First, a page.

Paul Boyton

Sunday 2/28/10



“The great waters roll from beyond the Isles of the Dead to thunder and shatter against the rocks at the west of Britain. The sea heaves there, as if the ocean gods flexed their muscles, and the white birds cry endlessly, and the wind rattles the spray against the cliffs.” This is how Bernard Cornwell describes the wild ocean on the western side of England. This is the sea into which Paul Boyton leapt in 1874 to demonstrate the original “life-saving dress.”

As a teenager, Mr. Boyton possessed a reckless and peripatetic streak. At fifteen, he spent less than a year in the Union Navy fighting the Confederates. He served briefly on a collecting voyage to the West Indies before the boat sank. He joined Benito Juarez’s Mexican Navy to fight the French. Then he joined the French Army to fight the Kingdom of Prussia. He served six months as a diver for a submarine company in New York until he took passage to South Africa to hunt for diamonds. On his return to America, an unscrupulous captain attempted to shanghai him. He escaped by swimming in the middle of the night over a mile to shore in the port of Malaga and hiding in the hills.

When he finally returned to Philadelphia at twenty-four years old, the president of the Camden & Atlantic railroad Company hired Mr. Boyton to take charge of the lifesaving service in Atlantic City. His duties included supervising the lifeguards at the seaside resort. In light of these aquatic management responsibilities, he received the honorific of “Captain.” A strong swimmer, he harbored a passion for lifesaving dating to his youth when he saved a child pinned beneath a log by the strong Alleghany River currents. During Captain Boyton’s tenure, the incidence of drowning deaths dropped from twenty per year to none. When he left the service, he had saved seventy-one lives.

His responsibilities included maintaining the various lifesaving apparatus which he spent hours perfecting. In this process he discovered the newly invented survival suit of C. S. Merriman, a discovery that was to alter the course of his life. The survival suit consisted of pants and tunic made from highly vulcanized rubber. With rubber gaskets at the waist and head, it was waterproof in much the way dry suits are today. The suit contained five inflatable air chambers to assist in flotation. The wearer of the suit propelled himself feet first with a double-bladed paddle such as kayakers now use. A small sail attached to the foot could harness a convenient wind for additional propulsion.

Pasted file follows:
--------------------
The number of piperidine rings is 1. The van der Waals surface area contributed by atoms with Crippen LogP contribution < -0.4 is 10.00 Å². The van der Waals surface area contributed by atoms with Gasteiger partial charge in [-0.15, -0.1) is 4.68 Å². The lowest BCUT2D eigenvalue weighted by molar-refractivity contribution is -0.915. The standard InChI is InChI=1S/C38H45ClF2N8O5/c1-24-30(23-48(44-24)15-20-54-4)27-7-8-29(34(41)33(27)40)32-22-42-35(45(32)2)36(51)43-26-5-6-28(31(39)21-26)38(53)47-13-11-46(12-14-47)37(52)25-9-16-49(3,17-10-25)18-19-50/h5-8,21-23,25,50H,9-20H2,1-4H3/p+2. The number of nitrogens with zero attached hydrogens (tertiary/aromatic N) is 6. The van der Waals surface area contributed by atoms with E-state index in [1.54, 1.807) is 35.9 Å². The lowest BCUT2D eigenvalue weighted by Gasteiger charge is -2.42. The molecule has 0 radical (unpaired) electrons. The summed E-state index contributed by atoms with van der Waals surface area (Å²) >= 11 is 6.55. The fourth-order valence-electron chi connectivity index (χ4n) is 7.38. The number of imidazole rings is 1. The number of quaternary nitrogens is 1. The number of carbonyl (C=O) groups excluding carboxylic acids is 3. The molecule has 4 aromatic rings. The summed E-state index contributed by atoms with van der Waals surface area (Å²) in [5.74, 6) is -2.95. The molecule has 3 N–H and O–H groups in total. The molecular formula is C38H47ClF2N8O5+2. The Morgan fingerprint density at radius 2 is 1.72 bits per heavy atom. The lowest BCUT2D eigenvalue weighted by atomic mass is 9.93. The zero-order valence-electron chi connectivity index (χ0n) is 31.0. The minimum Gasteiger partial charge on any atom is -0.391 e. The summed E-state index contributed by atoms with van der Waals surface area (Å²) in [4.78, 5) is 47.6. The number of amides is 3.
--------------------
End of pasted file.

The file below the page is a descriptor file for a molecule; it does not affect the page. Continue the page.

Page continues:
Mr. Merriman was the quintessential Victorian inventor who was horrified by the number of deaths resulting from pleasure boat shipwrecks. He and Captain Boyton collaborated to promote the adoption of the survival suit and save lives. Of course, their efforts far pre-dated the emergence of radio and television advertisements. The most effective route to a mass audience in those days was the newspapers. In this pursuit, Captain Boyton conducted a series of demonstrations around New York. Paddling around, shooting off flares and smoking the occasional cigar, he found the public reception rather tepid. The remedy was some heroic and sensational stunt that the news-hungry papers could not ignore.

He announced his intention to sail two hundred miles to sea in the Atlantic Ocean and paddle back in the survival suit. People jeered in disbelief. Another obstacle was that even before the age of rampant lawsuits, no sailing captain would agree to knowingly transport him to his liquid launch site. Undaunted, he snuck aboard the steamer ship Queen and stowed away until he guessed it was 250 miles off shore. In the middle of the night, he donned his suit in the shelter of a life boat. He was equipped with a rubber bag containing food and water. He strapped a double-bladed axe to his leg in order to defend against sharks and sword fish. Before he could leap overboard, a deckhand grabbed him roughly by the shoulder and growled, “Where are you going?” Mr. Boyton reportedly replied, “I’m going ashore.”